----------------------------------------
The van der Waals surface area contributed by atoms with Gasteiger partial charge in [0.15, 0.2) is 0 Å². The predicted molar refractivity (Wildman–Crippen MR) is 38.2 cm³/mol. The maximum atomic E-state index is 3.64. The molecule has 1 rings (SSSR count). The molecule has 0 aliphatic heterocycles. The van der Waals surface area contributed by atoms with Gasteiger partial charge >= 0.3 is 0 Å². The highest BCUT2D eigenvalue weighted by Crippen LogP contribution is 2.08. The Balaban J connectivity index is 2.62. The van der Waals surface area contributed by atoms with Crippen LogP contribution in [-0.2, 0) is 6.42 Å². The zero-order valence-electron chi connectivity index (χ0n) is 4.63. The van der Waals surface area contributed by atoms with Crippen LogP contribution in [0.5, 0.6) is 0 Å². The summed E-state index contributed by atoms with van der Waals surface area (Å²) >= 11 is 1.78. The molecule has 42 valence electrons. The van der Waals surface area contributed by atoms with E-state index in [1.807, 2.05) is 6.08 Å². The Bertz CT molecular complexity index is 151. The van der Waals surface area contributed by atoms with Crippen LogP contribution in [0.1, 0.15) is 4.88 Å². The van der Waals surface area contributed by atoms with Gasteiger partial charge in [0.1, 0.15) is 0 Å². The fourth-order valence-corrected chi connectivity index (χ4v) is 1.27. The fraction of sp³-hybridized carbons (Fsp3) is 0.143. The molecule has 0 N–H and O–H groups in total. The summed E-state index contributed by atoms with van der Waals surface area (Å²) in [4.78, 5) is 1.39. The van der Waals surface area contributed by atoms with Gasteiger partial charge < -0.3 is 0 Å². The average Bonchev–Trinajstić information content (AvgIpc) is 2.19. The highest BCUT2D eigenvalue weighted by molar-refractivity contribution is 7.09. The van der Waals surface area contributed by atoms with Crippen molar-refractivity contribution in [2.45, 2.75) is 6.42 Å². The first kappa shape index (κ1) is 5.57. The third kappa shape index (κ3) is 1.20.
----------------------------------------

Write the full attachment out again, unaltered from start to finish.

The van der Waals surface area contributed by atoms with Gasteiger partial charge in [0.15, 0.2) is 0 Å². The predicted molar refractivity (Wildman–Crippen MR) is 38.2 cm³/mol. The maximum atomic E-state index is 3.64. The molecule has 1 rings (SSSR count). The molecule has 0 aliphatic heterocycles. The van der Waals surface area contributed by atoms with Gasteiger partial charge >= 0.3 is 0 Å². The highest BCUT2D eigenvalue weighted by Crippen LogP contribution is 2.08. The Balaban J connectivity index is 2.62. The van der Waals surface area contributed by atoms with Crippen LogP contribution in [-0.2, 0) is 6.42 Å². The zero-order valence-electron chi connectivity index (χ0n) is 4.63. The van der Waals surface area contributed by atoms with Crippen LogP contribution in [0.5, 0.6) is 0 Å². The summed E-state index contributed by atoms with van der Waals surface area (Å²) >= 11 is 1.78. The molecule has 42 valence electrons. The van der Waals surface area contributed by atoms with E-state index in [1.807, 2.05) is 6.08 Å². The Bertz CT molecular complexity index is 151. The van der Waals surface area contributed by atoms with Crippen LogP contribution in [0.1, 0.15) is 4.88 Å². The van der Waals surface area contributed by atoms with Gasteiger partial charge in [0.1, 0.15) is 0 Å². The fourth-order valence-corrected chi connectivity index (χ4v) is 1.27. The fraction of sp³-hybridized carbons (Fsp3) is 0.143. The molecule has 0 N–H and O–H groups in total. The summed E-state index contributed by atoms with van der Waals surface area (Å²) in [4.78, 5) is 1.39. The van der Waals surface area contributed by atoms with Gasteiger partial charge < -0.3 is 0 Å². The average Bonchev–Trinajstić information content (AvgIpc) is 2.19. The highest BCUT2D eigenvalue weighted by molar-refractivity contribution is 7.09. The van der Waals surface area contributed by atoms with Crippen molar-refractivity contribution in [2.45, 2.75) is 6.42 Å². The first kappa shape index (κ1) is 5.57. The third kappa shape index (κ3) is 1.20.